Gear reviews

review: Antelope Orion32 converter


From the page:
Orion 32 is a 32-channel A/D & D/A converter and audio master clock, supporting both MADI and USB interfaces, clocked by Antelope’s renowned 64-bit Acoustically Focused Clocking (AFC) technology.

Orion 32 allows 192 kHz I/O streaming of 32-channel digital audio via USB, providing seamless connectivity to any USB-enabled DAW, computer or iPad. The converter also provides 32 channels of 96 kHz audio through its Fiber Optic MADI I/O connections, which can be used to connect with any suitably equipped MADI device.

Orion 32 also supports ADAT protocol by offering 16 I/O channels, for even greater compatibility with a large number of audio devices. The multi-channel converter inputs and outputs pass the analog signal through 8 D-SUB 25 I/O connectors.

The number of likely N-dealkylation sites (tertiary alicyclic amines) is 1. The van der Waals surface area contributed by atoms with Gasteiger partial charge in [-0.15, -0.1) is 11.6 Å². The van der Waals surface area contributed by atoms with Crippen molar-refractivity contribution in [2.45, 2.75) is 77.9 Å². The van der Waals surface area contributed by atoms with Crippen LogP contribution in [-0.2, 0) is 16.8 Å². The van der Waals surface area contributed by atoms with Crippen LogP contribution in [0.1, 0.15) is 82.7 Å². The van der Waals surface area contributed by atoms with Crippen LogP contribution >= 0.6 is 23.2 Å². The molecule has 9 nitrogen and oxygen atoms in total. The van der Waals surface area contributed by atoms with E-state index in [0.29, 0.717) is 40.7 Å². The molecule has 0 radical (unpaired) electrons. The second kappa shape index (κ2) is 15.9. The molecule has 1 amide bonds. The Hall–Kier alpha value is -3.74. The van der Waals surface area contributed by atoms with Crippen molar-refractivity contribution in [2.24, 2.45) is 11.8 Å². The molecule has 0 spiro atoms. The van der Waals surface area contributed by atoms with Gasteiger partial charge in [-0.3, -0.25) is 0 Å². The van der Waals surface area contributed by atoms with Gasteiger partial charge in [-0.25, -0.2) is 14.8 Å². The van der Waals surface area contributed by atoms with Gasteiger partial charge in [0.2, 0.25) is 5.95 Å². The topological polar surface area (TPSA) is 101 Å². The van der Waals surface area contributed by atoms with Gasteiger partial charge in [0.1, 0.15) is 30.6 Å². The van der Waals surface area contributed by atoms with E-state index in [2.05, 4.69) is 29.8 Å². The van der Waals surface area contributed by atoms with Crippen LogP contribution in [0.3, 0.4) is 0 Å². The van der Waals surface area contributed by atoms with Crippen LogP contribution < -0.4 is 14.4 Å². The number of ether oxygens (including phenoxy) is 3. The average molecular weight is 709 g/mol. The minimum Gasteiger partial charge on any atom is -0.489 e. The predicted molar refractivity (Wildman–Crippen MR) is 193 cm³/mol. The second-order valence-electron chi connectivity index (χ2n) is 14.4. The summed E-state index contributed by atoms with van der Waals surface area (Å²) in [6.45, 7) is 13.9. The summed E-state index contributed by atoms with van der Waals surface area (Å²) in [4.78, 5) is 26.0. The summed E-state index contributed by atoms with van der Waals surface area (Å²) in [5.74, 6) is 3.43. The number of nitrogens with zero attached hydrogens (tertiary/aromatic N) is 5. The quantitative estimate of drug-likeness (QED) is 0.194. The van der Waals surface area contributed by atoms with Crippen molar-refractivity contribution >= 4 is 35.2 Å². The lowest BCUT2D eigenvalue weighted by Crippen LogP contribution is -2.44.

Why test the Orion32:
I use an SSL alphalink AX and had not enough outputs/inputs for my setup (I use a hybrid-setup, with a summingbox). The Orion was the latest contendor in the converter market. As I am not able to buy a Burl Mothership or Prism ADA8 due to the price, I was lurking after converters with more ouputs. Antelope is known for their good converter designs. Their marketing manager is btw a nice person talking to and he was able to handle all my complaints and questions.


The unit features 32 analog in/outs, 16 ADAT in/outs, USB (32 channels), Madi in/out (one optical SC connector), 2 Wordclock in/4 WC outputs and an SPDIF with dither. On the front panel you can dial in antelope presets for the mixer (you can program them trough the Orion control panel), you can change the sampling frequency and you got a meter (which is actually quite helpful). I hooked my unit up via USB (and I had a try with my MADI SSL xtreme card as well).

what you can do: use direct monitoring via software mixer (thanx Antelope Support), you can route any input to any output, you can use a maximum of 32 input AND outputs channels via USB, you can use whatever clock you want.